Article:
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“If a child can be born in a stable, I guess I can die in a hospital.”

By Sinéad Donnelly

A palliative medicine physician colleague of mine asked an audience of physicians where they would like to die: at home, hospice, or hospital? Sitting in the audience I can only remember the number in favour of the third option. One person — and that was me.

If a child can be born in a stable, I guess I can die in a hospital. With 22 years experience of palliative medicine, hospital does not seem to me like the worst place to die. More than anything, I want someone to care for me and about me, and the first line in my advanced care directive will make this preference clear. Then I may add that I don’t want to be on a Care Pathway to Anywhere. I don’t want nurses and doctors to say I had one “variant” last night according to the protocol but instead talk about me as a human being with pain or nausea or anxiety or comfortable, at peace, tearful, whatever. Don’t distance yourselves from me and the reality of my dying, a reality that you too will share one day. By the way, I don’t actually want to die. That’s another story.

If you really want my opinion about acronyms (and this is an opinion blog), one more abbreviation might well be the death of me. I don’t want an ANP asking about my ACP before putting me on the LCP.

A patient dying in hospital should be an honoured guest in an honoured place. What a novel concept! This idea is adapted from an inspiring essay by Ken Warpole. Commissioned by the Irish Hospice Foundation in 2005, Warpole reviewed the architecture and design of the hospital spaces in which the dying find themselves. The idea of hospital being an honoured place with dying patients as honoured guests opens a new window into our daily reality of working in hospitals.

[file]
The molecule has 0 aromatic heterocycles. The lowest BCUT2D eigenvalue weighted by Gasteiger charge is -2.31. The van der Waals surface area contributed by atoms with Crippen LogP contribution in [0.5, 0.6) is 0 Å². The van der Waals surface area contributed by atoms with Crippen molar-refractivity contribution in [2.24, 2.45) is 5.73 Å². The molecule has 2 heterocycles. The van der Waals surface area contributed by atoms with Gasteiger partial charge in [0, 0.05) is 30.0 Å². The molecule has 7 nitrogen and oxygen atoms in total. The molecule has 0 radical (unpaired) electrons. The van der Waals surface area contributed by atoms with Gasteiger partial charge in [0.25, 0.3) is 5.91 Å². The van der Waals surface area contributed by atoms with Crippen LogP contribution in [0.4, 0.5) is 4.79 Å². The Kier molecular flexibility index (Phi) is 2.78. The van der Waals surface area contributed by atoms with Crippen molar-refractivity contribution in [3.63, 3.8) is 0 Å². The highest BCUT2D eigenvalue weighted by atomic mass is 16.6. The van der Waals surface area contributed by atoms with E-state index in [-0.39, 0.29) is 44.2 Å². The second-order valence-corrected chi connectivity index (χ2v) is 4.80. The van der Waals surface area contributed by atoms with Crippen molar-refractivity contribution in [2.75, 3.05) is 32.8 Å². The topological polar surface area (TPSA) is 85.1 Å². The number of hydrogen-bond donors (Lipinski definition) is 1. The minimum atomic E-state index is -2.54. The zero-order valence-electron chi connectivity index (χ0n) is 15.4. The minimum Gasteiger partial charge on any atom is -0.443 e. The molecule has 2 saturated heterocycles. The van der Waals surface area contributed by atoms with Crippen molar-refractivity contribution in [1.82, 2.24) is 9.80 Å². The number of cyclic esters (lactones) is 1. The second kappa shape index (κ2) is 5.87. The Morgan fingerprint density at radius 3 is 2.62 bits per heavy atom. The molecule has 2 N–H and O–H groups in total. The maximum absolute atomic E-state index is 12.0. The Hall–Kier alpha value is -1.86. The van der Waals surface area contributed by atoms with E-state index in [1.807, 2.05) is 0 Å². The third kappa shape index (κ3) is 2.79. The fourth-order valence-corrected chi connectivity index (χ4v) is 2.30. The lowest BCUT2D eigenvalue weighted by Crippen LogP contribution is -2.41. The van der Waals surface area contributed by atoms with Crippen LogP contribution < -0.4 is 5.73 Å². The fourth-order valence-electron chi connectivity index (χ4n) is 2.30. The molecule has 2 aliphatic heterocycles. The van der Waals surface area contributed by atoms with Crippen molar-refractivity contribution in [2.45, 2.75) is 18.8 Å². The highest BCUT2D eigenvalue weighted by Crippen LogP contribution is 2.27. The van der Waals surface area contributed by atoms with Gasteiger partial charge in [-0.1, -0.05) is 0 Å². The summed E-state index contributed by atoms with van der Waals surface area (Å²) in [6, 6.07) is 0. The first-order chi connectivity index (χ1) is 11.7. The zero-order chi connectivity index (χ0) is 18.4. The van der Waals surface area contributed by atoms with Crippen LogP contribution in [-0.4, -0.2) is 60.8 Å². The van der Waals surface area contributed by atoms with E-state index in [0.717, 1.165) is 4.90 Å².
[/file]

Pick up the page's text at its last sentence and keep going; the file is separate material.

The Royal College of Physicians in 2012 cautioned against the introduction of tools for the care of dying without an extensive programme of education and support to hospital staff. They discouraged the counterproductive tick-box approach to care of the dying patient. More recent literature points to a need to look at our behaviour towards dying patients, their families, and our colleagues. In addition to resources such as pathways or protocols, we need to pose new questions about hospital care of the dying patient:

  • How do we behave towards other people within the hospital environment?
  • How do staff members show that they care for the dying patient and grieving family?
  • How can we make time for the dying patient and family?
  • How can senior doctors and nurses show leadership and model compassionate and competent behaviour?
  • How do we support our less experienced staff and colleagues in the face of dying and death in hospital?

Let’s imagine that I am the dying person in hospital. Imagine that you as hospital staff believe and know that you work in an honoured place. Let’s imagine that I feel like an honoured guest, that you make me feel like an honoured guest. Can we imagine how that might be?

Dr Sinéad Donnelly is a Consultant in Palliative Medicine at Wellington Regional Hospital, New Zealand. Her article, ‘Patient dying in hospital: an honoured guest in an honoured place?‘ appears in QJM: An International Journal of Medicine.

QJM is a long-established, leading general medical journal. It focuses on internal medicine and publishes peer-reviewed articles which promote medical science and practice. Published monthly, QJM includes original papers, editorials, reviews, commentary papers to air controversial issues, and a correspondence column.

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